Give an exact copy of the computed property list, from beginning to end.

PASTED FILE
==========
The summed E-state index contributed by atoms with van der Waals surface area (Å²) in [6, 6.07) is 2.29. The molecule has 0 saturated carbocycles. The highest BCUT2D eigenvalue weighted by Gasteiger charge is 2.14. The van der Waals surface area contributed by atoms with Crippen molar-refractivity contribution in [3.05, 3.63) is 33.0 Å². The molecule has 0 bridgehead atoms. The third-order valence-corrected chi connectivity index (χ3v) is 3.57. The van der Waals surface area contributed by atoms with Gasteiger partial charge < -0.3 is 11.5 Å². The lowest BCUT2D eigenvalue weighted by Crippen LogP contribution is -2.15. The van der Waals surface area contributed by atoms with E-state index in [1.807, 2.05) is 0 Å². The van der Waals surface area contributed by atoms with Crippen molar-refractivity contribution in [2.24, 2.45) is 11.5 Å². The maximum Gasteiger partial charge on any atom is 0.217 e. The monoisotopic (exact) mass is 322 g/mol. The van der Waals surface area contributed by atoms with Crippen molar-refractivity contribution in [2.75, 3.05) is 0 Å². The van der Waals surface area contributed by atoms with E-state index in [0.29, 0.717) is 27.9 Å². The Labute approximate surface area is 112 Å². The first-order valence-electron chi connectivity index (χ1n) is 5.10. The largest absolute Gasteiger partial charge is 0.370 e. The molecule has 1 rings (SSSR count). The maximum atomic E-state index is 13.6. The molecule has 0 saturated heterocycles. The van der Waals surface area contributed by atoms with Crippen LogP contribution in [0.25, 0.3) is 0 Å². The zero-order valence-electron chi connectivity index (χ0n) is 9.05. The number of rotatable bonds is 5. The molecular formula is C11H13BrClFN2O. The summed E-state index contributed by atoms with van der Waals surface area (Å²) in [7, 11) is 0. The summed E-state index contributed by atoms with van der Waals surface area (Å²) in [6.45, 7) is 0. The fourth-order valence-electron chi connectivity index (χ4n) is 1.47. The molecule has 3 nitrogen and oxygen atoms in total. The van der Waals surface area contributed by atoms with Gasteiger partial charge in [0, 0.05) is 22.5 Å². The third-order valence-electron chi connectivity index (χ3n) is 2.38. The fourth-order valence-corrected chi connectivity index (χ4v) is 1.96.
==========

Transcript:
The summed E-state index contributed by atoms with van der Waals surface area (Å²) in [6, 6.07) is 2.29. The molecule has 0 saturated carbocycles. The highest BCUT2D eigenvalue weighted by Gasteiger charge is 2.14. The van der Waals surface area contributed by atoms with Crippen molar-refractivity contribution in [3.05, 3.63) is 33.0 Å². The molecule has 0 bridgehead atoms. The third-order valence-corrected chi connectivity index (χ3v) is 3.57. The van der Waals surface area contributed by atoms with Gasteiger partial charge < -0.3 is 11.5 Å². The lowest BCUT2D eigenvalue weighted by Crippen LogP contribution is -2.15. The van der Waals surface area contributed by atoms with E-state index in [1.807, 2.05) is 0 Å². The van der Waals surface area contributed by atoms with Crippen molar-refractivity contribution in [2.24, 2.45) is 11.5 Å². The maximum Gasteiger partial charge on any atom is 0.217 e. The monoisotopic (exact) mass is 322 g/mol. The van der Waals surface area contributed by atoms with Crippen molar-refractivity contribution in [2.75, 3.05) is 0 Å². The van der Waals surface area contributed by atoms with E-state index in [0.29, 0.717) is 27.9 Å². The Labute approximate surface area is 112 Å². The first-order valence-electron chi connectivity index (χ1n) is 5.10. The largest absolute Gasteiger partial charge is 0.370 e. The molecule has 1 rings (SSSR count). The maximum atomic E-state index is 13.6. The molecule has 0 saturated heterocycles. The van der Waals surface area contributed by atoms with Crippen LogP contribution in [0.25, 0.3) is 0 Å². The zero-order valence-electron chi connectivity index (χ0n) is 9.05. The number of rotatable bonds is 5. The molecular formula is C11H13BrClFN2O. The summed E-state index contributed by atoms with van der Waals surface area (Å²) in [7, 11) is 0. The summed E-state index contributed by atoms with van der Waals surface area (Å²) in [6.45, 7) is 0. The fourth-order valence-electron chi connectivity index (χ4n) is 1.47. The molecule has 3 nitrogen and oxygen atoms in total. The van der Waals surface area contributed by atoms with Gasteiger partial charge in [0, 0.05) is 22.5 Å². The third-order valence-electron chi connectivity index (χ3n) is 2.38. The fourth-order valence-corrected chi connectivity index (χ4v) is 1.96.